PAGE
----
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The latest report from the National Association of Realtors finds that existing home sales declined for the fourth month in a row, down 0.7 percent in July from June.

This figure represents a 1.3 percent difference from a Wall Street Journal survey of economists that predicted 0.6 percent growth month-over-month. Year-over-year, existing home sales were down 1.5 percent in July. NAR chief economist Lawrence Yun explains, “Too many would-be buyers are either being priced out or are deciding to postpone their search until more homes in their price range come onto the market,” adding that the last time existing home sales were down for four consecutive months was 2013, reports.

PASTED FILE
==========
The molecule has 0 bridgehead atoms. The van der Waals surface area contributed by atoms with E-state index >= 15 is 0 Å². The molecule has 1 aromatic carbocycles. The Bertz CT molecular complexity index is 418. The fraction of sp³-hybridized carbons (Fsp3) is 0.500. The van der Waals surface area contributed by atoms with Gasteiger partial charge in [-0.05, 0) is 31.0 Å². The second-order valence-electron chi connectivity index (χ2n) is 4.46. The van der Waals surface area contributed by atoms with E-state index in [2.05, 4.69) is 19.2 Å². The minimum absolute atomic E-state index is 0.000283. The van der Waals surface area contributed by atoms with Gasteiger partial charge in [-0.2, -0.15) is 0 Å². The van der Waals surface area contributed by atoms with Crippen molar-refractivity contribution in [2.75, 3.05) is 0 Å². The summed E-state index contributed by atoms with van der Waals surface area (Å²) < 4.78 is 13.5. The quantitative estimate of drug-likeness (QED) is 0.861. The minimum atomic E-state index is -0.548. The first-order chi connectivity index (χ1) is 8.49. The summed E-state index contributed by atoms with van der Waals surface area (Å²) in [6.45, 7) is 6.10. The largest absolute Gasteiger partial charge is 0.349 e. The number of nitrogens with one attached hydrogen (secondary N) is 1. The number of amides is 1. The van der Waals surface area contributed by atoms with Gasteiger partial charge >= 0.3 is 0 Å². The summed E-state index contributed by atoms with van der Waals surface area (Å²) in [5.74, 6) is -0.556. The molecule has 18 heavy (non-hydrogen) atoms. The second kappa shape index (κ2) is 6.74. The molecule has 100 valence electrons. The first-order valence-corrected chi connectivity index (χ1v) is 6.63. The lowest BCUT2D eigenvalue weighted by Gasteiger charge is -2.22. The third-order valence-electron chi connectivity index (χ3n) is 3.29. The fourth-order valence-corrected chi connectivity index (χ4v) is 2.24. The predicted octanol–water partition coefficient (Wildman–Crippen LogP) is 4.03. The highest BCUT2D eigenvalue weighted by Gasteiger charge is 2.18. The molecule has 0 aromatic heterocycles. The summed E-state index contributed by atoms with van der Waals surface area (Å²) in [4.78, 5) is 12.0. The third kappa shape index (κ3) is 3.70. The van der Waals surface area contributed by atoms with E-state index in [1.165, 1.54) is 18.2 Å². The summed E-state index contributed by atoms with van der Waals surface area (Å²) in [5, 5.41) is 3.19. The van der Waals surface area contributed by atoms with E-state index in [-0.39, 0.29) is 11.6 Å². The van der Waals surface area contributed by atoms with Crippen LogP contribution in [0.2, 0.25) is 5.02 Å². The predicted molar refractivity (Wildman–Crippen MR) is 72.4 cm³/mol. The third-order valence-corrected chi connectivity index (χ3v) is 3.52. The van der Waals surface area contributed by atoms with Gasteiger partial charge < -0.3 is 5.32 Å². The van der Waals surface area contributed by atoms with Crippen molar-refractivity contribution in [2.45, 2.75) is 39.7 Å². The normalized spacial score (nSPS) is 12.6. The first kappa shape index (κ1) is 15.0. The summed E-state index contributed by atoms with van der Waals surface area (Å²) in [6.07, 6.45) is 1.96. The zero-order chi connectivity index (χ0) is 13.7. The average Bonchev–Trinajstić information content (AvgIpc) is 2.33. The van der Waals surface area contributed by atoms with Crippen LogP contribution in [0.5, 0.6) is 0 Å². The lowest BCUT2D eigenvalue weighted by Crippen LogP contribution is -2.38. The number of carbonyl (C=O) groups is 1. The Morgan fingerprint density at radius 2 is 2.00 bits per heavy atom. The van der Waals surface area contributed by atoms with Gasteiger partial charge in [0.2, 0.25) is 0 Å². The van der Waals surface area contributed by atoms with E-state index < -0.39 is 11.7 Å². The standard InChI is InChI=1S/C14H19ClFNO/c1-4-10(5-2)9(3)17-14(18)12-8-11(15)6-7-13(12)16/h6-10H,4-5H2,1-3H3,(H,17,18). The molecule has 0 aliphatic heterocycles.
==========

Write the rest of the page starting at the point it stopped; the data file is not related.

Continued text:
A shortage of homes on the market has fueled a sharp rise in prices, which rose 4.5 percent in July from a year earlier to a median price of $269,600. Average hourly wages, by comparison, were up just 2.7 percent. Mr. Yun said rising mortgage rates as the Federal Reserve tightens monetary policy may have also made homebuying more costly. The average interest rate on a 30-year fixed-rate mortgage in July was 4.53 percent, up from 4.03 percent in January and 3.97 percent in July 2017, according to Freddie Mac.

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